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Philosophies of Embodiment
Issues surrounding birth and death have been fundamental for Western philosophy as well as for individual existence. The contributors to this volume unravel the gendered aspects of the classical philosophical discourses on death, bringing in discussions about birth, creativity, and the entire chain of human activity. By linking their work to major thinkers such as Heidegger, Nietzsche, Beauvoir, and Arendt, and to major philosophical currents such as ancient philosophy, existentialism, phenomenology, and social and political philosophy, they challenge prevailing feminist articulations of birth and death. These philosophical reflections add an important sexual dimension to current thinking on identity, temporality, and community.
Friedrich von Hardenberg's Journal of 1797, with Selected Letters and Documents
Friedrich von Hardenberg, who later became known as the poet Novalis, kept a journal between April and July 1797 that captured his moods, thoughts, and observations following the death of his fifteen-year-old fiancée Sophie von Kühn and his dearly loved younger brother Erasmus. The journal’s short, day-to-day entries allow a frank and candid glimpse into the inner life of the maturing poet, and are complemented by selections from Hardenberg’s letters. Taken together, and read in conjunction with the fragments written before, during, and shortly after this period of time, the journal and letters shed light on a process of self-discovery during which Hardenberg became convinced of his poetic vocation and acknowledged this conviction in an act of self-christening, as the poet Novalis.
Learning Socratic Lessons of Disillusion and Renewal
Thomas Eisele explores the premise that the Socratic method of inquiry need not teach only negative lessons (showing us what we do not know, but not what we do know). Instead, Eisele contends, the Socratic method is cyclical: we start negatively by recognizing our illusions, but end positively through a process of recollection performed in response to our disillusionment, which ultimately leads to renewal. Thus, a positive lesson about our resources as philosophical investigators, as students and teachers, becomes available to participants in Socrates’ robust conversational inquiry. Bitter Knowledge includes Eisele’s detailed readings of Socrates’ teaching techniques in three fundamental Platonic dialogues, Protagoras, Meno, and Theaetetus, as well as his engagement with contemporary authorities such as Gregory Vlastos, Martha Nussbaum, and Stanley Cavell. Written in a highly engaging and accessible style, this book will appeal to students and scholars in philosophy, classics, law, rhetoric, and education.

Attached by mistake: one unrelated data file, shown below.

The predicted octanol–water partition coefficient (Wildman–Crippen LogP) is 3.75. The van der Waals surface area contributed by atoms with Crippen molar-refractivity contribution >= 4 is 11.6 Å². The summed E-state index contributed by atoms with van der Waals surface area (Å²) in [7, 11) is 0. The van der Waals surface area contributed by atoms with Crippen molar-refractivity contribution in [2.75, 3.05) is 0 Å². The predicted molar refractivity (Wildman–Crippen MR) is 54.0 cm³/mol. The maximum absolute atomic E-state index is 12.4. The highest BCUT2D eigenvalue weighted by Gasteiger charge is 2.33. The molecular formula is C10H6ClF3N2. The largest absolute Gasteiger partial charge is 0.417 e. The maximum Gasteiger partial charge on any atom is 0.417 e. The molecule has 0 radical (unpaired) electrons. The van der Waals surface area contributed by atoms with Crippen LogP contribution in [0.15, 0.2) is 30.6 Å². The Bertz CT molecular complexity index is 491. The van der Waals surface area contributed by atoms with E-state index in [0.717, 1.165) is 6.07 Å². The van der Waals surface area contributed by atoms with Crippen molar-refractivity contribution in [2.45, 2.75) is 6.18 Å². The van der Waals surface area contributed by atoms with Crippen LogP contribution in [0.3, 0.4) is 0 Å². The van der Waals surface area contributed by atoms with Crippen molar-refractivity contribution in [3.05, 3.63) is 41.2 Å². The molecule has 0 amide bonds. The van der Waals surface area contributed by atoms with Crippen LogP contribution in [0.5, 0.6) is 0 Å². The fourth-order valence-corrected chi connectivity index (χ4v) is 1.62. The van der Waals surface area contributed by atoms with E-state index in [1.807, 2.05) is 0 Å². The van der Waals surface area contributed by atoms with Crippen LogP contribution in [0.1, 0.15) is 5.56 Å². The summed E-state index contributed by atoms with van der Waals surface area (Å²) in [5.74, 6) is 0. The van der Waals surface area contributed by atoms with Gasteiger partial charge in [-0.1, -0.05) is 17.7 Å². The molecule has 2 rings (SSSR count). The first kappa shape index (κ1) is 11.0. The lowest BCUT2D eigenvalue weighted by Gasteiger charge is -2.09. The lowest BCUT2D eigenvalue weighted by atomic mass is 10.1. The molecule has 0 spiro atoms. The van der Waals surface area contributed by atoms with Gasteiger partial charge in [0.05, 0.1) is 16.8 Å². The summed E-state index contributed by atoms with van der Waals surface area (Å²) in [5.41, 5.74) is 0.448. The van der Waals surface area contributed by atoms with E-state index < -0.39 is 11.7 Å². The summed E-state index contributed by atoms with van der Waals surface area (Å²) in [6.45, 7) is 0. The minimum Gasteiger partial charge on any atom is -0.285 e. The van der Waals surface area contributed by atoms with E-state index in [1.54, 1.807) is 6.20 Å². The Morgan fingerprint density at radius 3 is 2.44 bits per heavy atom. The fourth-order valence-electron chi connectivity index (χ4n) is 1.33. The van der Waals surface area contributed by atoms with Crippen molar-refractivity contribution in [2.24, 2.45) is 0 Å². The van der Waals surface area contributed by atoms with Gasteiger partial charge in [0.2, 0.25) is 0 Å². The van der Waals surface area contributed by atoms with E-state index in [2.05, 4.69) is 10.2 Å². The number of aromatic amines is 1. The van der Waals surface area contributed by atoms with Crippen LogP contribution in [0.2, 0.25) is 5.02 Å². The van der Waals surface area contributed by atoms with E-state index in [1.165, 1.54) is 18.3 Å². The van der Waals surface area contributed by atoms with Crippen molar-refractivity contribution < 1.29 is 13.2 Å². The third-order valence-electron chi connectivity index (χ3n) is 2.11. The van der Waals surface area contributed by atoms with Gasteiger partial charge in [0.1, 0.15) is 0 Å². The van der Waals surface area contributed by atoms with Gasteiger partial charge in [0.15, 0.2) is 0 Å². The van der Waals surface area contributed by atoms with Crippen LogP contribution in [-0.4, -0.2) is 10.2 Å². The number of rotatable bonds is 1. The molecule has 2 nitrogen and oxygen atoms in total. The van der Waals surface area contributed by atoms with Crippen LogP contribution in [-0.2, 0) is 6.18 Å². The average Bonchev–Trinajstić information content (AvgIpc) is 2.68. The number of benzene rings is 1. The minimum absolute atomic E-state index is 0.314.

The Career of William Fontaine
At a time when almost all African American college students attended black colleges, philosopher William Fontaine was the only black member of the University of Pennsylvania faculty—and quite possibly the only black member of any faculty in the Ivy League. Little is known about Fontaine, but his predicament was common to African American professionals and intellectuals at a critical time in the history of civil rights and race relations in the United States.
Black Philosopher, White Academy is at once a biographical sketch of a man caught up in the issues and the dilemmas of race in the middle of the last century; a portrait of a salient aspect of academic life then; and an intellectual history of a period in African American life and letters, the discipline of philosophy, and the American academy. It is also a meditation on the sources available to a practicing historian and, frustratingly, the sources that are not. Bruce Kuklick stays close to the slim packet of evidence left on Fontaine's life and career but also strains against its limitations to extract the largest possible insights into the life of the elusive Fontaine.